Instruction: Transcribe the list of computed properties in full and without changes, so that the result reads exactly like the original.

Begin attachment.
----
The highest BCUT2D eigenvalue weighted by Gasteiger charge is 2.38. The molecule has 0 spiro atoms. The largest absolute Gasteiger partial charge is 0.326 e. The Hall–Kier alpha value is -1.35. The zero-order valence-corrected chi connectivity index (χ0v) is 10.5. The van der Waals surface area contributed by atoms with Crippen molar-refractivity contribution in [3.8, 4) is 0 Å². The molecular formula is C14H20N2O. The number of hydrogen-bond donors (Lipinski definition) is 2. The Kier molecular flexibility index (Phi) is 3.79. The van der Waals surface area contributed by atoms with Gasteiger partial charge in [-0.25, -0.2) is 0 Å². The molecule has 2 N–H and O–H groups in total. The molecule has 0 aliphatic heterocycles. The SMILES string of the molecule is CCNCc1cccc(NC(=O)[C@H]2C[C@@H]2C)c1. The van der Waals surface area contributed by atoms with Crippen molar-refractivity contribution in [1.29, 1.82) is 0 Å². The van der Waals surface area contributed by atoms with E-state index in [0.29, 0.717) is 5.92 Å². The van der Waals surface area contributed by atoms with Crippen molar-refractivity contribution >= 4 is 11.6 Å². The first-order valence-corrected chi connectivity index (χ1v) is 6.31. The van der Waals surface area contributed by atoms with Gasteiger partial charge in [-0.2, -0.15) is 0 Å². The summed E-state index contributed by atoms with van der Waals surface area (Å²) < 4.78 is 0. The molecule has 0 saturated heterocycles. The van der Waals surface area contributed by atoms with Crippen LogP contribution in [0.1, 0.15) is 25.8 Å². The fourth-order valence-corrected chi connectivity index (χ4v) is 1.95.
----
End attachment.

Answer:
The highest BCUT2D eigenvalue weighted by Gasteiger charge is 2.38. The molecule has 0 spiro atoms. The largest absolute Gasteiger partial charge is 0.326 e. The Hall–Kier alpha value is -1.35. The zero-order valence-corrected chi connectivity index (χ0v) is 10.5. The van der Waals surface area contributed by atoms with Crippen molar-refractivity contribution in [3.8, 4) is 0 Å². The molecular formula is C14H20N2O. The number of hydrogen-bond donors (Lipinski definition) is 2. The Kier molecular flexibility index (Phi) is 3.79. The van der Waals surface area contributed by atoms with Gasteiger partial charge in [-0.25, -0.2) is 0 Å². The molecule has 2 N–H and O–H groups in total. The molecule has 0 aliphatic heterocycles. The SMILES string of the molecule is CCNCc1cccc(NC(=O)[C@H]2C[C@@H]2C)c1. The van der Waals surface area contributed by atoms with Crippen molar-refractivity contribution in [1.29, 1.82) is 0 Å². The van der Waals surface area contributed by atoms with E-state index in [0.29, 0.717) is 5.92 Å². The van der Waals surface area contributed by atoms with Crippen molar-refractivity contribution >= 4 is 11.6 Å². The first-order valence-corrected chi connectivity index (χ1v) is 6.31. The van der Waals surface area contributed by atoms with Gasteiger partial charge in [-0.2, -0.15) is 0 Å². The summed E-state index contributed by atoms with van der Waals surface area (Å²) < 4.78 is 0. The molecule has 0 saturated heterocycles. The van der Waals surface area contributed by atoms with Crippen LogP contribution in [0.1, 0.15) is 25.8 Å². The fourth-order valence-corrected chi connectivity index (χ4v) is 1.95.